The following stitches are used in this panel.

Symbol and instruction key for complex panel

click here to enlarge stitch key in a new free-floating window

Mirrored twisted cables:
The left twist cables (LTC) and right twist cable (RTC) are worked in mirror-image pairs, one pair at each outer edge of the panel. Twisted cables are worked with an interesting trick: instead of crossing the cables as usual, you actually put the 4 cable stitches on a cable needle, then twist the entire needle end-for-end, then knit the stitches in reverse order. Naturally, twisting the stitches around 180 degrees in this manner means the stitches show their purl sides when you knit into them, but the purls really won't show on the cable surface. If you don't use cable needles, you get the same effect if you slip the stitches to be twisted off onto a holder, twist the holder, replace the stitches on the left needle in reverse order, and then knit them. LTC is twisted away from you, RTC towards you. You've done it right if LTC appears to slant upwards to left,  RTC appears to slant upwards to right. If yours are reversed, twist them the other way. 
 
The act of twisting the entire 4-stitch assembly makes these cables very 3-D: they really stand out above the fabric. Because they are so very architectural, they can't really be spiraled like ordinary cables, this would overly distort the fabric. Instead, each individual cables waves back and forth like seaweed, first twisting one way, then the other, rather than always spiraling the same way.  

Here are the written directions and the charted directions for this component of the panel:
Written and charted directions for twisted cables component of the complex panel
Also refer to symbol and instruction key, above

 With these mirrored twisted cables, the action is fairly simple: both cables twist on the same row. Then, on every row except the twist, you simply knit the knits and purl the purls. With only two kinds of action, this panel is like the simple cables discussed in part 1: circles (plain rows) and boxes (crossing rows) are enough to encode what you need to do. 

Here is the box and circle chart for this component of the complex cable panel. 

box chart for twisted cables, 12 row repeat with twisting
action on cable rows 6 and 12 (boxes)
circle = knit the knits, purl the purls on that row of the cable

The charted directions here, like many charted directions, do not show the wrong side rows--that is made explicit in the note below the chart.  However, the written instructions do include the wrong side rows.  The point is, when making a box chart from a symbol-chart, make sure to include provision for all the rows, right and wrong side, whether charted or not, extrapolating the non-charted rows from the notes or from the written directions.  In a box -and-circle chart, every row knit gets a shape to check off.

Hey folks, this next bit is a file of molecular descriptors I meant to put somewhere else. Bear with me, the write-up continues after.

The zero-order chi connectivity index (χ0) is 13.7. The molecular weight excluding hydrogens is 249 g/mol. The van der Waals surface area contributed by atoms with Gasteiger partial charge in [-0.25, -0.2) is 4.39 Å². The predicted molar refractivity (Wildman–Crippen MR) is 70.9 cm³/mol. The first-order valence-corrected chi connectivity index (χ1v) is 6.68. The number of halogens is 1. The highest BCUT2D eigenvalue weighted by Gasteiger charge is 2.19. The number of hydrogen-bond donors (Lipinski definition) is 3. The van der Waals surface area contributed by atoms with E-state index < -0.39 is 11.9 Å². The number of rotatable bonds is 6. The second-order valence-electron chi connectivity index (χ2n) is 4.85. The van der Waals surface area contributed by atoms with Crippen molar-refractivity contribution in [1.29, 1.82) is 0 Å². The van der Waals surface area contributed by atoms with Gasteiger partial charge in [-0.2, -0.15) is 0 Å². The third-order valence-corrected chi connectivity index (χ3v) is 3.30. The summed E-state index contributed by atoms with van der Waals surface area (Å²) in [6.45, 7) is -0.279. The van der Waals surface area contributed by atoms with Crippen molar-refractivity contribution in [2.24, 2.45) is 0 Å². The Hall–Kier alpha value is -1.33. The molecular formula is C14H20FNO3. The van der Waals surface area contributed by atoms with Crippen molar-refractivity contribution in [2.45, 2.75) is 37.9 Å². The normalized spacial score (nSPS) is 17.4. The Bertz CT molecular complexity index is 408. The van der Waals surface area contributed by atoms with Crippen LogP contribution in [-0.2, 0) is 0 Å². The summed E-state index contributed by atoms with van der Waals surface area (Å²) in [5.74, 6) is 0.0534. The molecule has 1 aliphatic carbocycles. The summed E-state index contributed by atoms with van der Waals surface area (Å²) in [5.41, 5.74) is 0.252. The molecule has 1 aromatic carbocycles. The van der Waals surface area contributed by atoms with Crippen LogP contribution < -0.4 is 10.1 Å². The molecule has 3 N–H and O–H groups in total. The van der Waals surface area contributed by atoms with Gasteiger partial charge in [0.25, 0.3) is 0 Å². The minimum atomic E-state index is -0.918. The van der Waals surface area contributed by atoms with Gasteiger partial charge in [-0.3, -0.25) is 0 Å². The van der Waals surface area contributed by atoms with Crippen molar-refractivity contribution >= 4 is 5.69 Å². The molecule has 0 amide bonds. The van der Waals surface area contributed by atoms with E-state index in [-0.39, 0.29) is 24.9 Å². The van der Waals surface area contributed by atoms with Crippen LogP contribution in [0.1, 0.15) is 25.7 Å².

Zig Zag ribbing:

Here are the written and charted directions for the LT/RT zig zag ribbing component of this complex panel.

written directions for zig-zag ribbing

charted directions for ribbed zig-zag component of panel

Zig-zag rib is a species of cable because its components (Left- and Right twist) involve stitches trading places--what we've called a "cable-cross." As it happens, it is the smallest possible cross--one stitch trades place with one stitch--worked in the most minimal style--no holder, but instead the stitches are merely worked out of order. The two stitch-arms of this cable aren't both the same, meaning, unlike conventional cables where the cable arms are worked in stockinette, this cable has one knit arm and one purl arm. The knit and purl alteration is why this is a species of ribbing. 

The particular manner of working out of order causes the zig-zag ribs to not only twist around one another, but to travel to the left or the right: "Twist Left--TL" and "Twist Right--TR," per the symbol chart and instructions above. The front fabric face rows ALWAYS twist, the back fabric face rows are the usual cable-return: knit-the knits, purl-the-purls. If working in the round, keep reading!

Charting this sort of pattern is where your own personal preferences come to rule. See, the underlying issue with all box-and-circle charts is just how much information to encode. I generally try to encode a bare minimum.  Encoding a lot of information complicates the chart, reducing the advantage that box-and-circle has over an ordinary pattern chart.